Black can harrass white's queen for a bit after 21...Nxb5 Bxb4 then 22...Nxb4, but ultimately can't trap it.>

Right. As a side note from the first position you presented, after 21. Be1, I missed the fact that black can save the queen with the move 21...Ne3:

click for larger view

However, white still wins easily after 22.Qe2 Qxa4 23.Nxd6+ exd6 24.Qxe3+

Mar-14-09  CHESSTTCAMPS: Here is a pretty "Mate in Two" puzzle that arises as a possible continuation from today's puzzle position.

click for larger view

This will be easy for the advanced players on this site and it has two solutions, so it wouldn't meet problemist standards.

If you're stumped, go to my initial post, variation C.

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  thegoodanarchist: Black should have castled before commencing his wing attack
Mar-14-09  Samagonka: It's been a long time since I saw such a beautiful mate. Never came an inch close to the solution.

Mar-14-09  CHESSTTCAMPS: <<patzer2:> wrote< <Chessttcamps> Which of the two White Kings are we supposed to mate?>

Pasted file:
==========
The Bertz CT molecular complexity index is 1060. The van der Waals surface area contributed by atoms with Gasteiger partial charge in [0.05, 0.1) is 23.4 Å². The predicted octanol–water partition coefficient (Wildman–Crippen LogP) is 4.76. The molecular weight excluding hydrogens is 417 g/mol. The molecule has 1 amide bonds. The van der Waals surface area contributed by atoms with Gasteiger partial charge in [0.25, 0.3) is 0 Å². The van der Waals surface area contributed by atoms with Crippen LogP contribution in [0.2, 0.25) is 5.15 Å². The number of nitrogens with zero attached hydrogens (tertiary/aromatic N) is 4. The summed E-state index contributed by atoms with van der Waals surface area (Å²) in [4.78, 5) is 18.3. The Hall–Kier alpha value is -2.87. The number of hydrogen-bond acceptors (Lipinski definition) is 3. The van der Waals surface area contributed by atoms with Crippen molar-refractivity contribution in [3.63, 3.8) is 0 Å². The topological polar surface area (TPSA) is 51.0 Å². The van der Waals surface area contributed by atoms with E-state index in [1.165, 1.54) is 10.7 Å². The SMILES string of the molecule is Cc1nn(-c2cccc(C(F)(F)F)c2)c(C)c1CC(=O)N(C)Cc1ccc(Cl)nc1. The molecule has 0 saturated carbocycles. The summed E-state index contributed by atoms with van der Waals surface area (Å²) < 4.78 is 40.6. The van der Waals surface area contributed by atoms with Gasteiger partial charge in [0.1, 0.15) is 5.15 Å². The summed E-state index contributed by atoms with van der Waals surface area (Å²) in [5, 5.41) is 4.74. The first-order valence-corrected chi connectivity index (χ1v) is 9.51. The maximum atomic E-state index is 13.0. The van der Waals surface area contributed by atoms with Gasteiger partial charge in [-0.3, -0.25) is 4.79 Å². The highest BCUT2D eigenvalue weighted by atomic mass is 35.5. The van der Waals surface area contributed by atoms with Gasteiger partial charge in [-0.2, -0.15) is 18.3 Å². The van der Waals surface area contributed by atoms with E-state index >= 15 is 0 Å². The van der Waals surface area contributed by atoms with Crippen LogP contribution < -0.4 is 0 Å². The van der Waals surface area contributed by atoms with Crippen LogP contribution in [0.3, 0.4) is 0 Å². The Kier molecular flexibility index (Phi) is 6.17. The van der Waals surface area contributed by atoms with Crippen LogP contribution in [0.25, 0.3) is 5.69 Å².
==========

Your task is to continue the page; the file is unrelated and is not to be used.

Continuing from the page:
Well, that was sloppy editing - I guess I can't blame that on my glasses! Actually, I recall that I made a couple of errors that were trapped by the FEN editor. When I finally got a diagram to come up, I didn't take a really close look at it!

OK let's try again.

White to play and mate in two:

click for larger view

Mar-14-09  njchess: After looking at this position for a few minutes, the hanging c pawn is Black's weak point. Considering he hasn't castled yet, any attack along the c-file will be tough to stop. It will mean a queen sacrifice for White, but it should be worth it.

I found a nearly entirely forced line in 20. Nxb5! cxb5 21. QxR+ NxR 22. RxN+ Kd7 23. Rfc1 e6 (best?) 24. Bxb5+ Kd6 25. Bg3+ Kd5 26. Rd8+ Bd6 27 Rxd6+

Premium Chessgames Member
  patzer2: <CHESSTTCAMPS> My guess is Be5! with the threat of Bc6# to follow. However, I can't find your other mate in two.
Mar-17-09  CHESSTTCAMPS: <patzer2:> wrote: <My guess is Be5! with the threat of Bc6# to follow. However, I can't find your other mate in two.>

Be5! is the correct first move for both solutions, but Rc5# also works just as well as Bc6# for the 2nd move.